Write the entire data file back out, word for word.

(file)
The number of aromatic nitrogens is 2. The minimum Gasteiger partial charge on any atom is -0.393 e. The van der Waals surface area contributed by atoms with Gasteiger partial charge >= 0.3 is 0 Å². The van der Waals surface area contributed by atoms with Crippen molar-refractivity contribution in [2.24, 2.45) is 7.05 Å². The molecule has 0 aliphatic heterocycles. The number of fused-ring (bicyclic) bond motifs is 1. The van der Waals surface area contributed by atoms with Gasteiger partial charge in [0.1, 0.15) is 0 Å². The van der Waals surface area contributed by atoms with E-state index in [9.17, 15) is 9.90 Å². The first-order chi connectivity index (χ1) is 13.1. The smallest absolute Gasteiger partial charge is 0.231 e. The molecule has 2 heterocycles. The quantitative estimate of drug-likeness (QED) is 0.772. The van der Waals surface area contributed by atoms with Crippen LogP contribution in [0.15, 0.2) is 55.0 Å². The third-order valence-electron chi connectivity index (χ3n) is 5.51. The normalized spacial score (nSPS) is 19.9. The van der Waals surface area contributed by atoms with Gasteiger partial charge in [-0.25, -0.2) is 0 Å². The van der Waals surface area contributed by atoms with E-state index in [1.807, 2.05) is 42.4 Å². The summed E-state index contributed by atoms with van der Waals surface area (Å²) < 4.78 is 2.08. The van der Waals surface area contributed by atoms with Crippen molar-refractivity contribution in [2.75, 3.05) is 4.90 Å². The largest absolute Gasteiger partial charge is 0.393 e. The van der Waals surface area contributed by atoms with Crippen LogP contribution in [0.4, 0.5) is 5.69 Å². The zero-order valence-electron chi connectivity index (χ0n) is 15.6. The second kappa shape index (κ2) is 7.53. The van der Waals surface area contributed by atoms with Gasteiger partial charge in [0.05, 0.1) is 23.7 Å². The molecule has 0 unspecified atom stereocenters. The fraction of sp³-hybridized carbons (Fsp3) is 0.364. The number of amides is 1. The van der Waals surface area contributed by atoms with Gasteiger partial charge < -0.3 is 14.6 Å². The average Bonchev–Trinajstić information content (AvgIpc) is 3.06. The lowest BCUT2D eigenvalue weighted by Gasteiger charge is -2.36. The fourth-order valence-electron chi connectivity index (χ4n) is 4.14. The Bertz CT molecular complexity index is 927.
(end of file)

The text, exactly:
The number of aromatic nitrogens is 2. The minimum Gasteiger partial charge on any atom is -0.393 e. The van der Waals surface area contributed by atoms with Gasteiger partial charge >= 0.3 is 0 Å². The van der Waals surface area contributed by atoms with Crippen molar-refractivity contribution in [2.24, 2.45) is 7.05 Å². The molecule has 0 aliphatic heterocycles. The number of fused-ring (bicyclic) bond motifs is 1. The van der Waals surface area contributed by atoms with Gasteiger partial charge in [0.1, 0.15) is 0 Å². The van der Waals surface area contributed by atoms with E-state index in [9.17, 15) is 9.90 Å². The first-order chi connectivity index (χ1) is 13.1. The smallest absolute Gasteiger partial charge is 0.231 e. The molecule has 2 heterocycles. The quantitative estimate of drug-likeness (QED) is 0.772. The van der Waals surface area contributed by atoms with Crippen LogP contribution in [0.15, 0.2) is 55.0 Å². The third-order valence-electron chi connectivity index (χ3n) is 5.51. The normalized spacial score (nSPS) is 19.9. The van der Waals surface area contributed by atoms with Gasteiger partial charge in [-0.25, -0.2) is 0 Å². The van der Waals surface area contributed by atoms with E-state index in [1.807, 2.05) is 42.4 Å². The summed E-state index contributed by atoms with van der Waals surface area (Å²) < 4.78 is 2.08. The van der Waals surface area contributed by atoms with Crippen molar-refractivity contribution in [2.75, 3.05) is 4.90 Å². The largest absolute Gasteiger partial charge is 0.393 e. The van der Waals surface area contributed by atoms with Crippen LogP contribution in [0.4, 0.5) is 5.69 Å². The zero-order valence-electron chi connectivity index (χ0n) is 15.6. The second kappa shape index (κ2) is 7.53. The van der Waals surface area contributed by atoms with Gasteiger partial charge in [0.05, 0.1) is 23.7 Å². The molecule has 0 unspecified atom stereocenters. The fraction of sp³-hybridized carbons (Fsp3) is 0.364. The number of amides is 1. The van der Waals surface area contributed by atoms with Gasteiger partial charge < -0.3 is 14.6 Å². The average Bonchev–Trinajstić information content (AvgIpc) is 3.06. The lowest BCUT2D eigenvalue weighted by Gasteiger charge is -2.36. The fourth-order valence-electron chi connectivity index (χ4n) is 4.14. The Bertz CT molecular complexity index is 927.